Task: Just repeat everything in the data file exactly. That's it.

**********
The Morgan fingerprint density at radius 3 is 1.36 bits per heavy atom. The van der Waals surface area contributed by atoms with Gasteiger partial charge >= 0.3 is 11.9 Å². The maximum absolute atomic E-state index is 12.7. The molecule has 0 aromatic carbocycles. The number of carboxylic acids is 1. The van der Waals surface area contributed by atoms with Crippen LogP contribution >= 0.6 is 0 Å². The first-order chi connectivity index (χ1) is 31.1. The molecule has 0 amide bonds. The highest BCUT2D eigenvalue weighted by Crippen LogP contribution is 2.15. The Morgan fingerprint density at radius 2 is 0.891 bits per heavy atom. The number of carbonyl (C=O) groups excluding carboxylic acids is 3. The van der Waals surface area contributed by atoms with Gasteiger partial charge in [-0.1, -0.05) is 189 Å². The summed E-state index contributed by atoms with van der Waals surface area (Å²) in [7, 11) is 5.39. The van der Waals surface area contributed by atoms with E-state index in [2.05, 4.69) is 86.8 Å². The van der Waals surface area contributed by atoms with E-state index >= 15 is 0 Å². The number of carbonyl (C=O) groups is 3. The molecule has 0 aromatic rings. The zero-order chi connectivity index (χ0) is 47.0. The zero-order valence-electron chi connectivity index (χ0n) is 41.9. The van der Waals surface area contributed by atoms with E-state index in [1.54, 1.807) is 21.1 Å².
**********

The Morgan fingerprint density at radius 3 is 1.36 bits per heavy atom. The van der Waals surface area contributed by atoms with Gasteiger partial charge >= 0.3 is 11.9 Å². The maximum absolute atomic E-state index is 12.7. The molecule has 0 aromatic carbocycles. The number of carboxylic acids is 1. The van der Waals surface area contributed by atoms with Crippen LogP contribution >= 0.6 is 0 Å². The first-order chi connectivity index (χ1) is 31.1. The molecule has 0 amide bonds. The highest BCUT2D eigenvalue weighted by Crippen LogP contribution is 2.15. The Morgan fingerprint density at radius 2 is 0.891 bits per heavy atom. The number of carbonyl (C=O) groups excluding carboxylic acids is 3. The van der Waals surface area contributed by atoms with Gasteiger partial charge in [-0.1, -0.05) is 189 Å². The summed E-state index contributed by atoms with van der Waals surface area (Å²) in [7, 11) is 5.39. The van der Waals surface area contributed by atoms with E-state index in [2.05, 4.69) is 86.8 Å². The van der Waals surface area contributed by atoms with E-state index >= 15 is 0 Å². The number of carbonyl (C=O) groups is 3. The molecule has 0 aromatic rings. The zero-order chi connectivity index (χ0) is 47.0. The zero-order valence-electron chi connectivity index (χ0n) is 41.9. The van der Waals surface area contributed by atoms with E-state index in [1.54, 1.807) is 21.1 Å².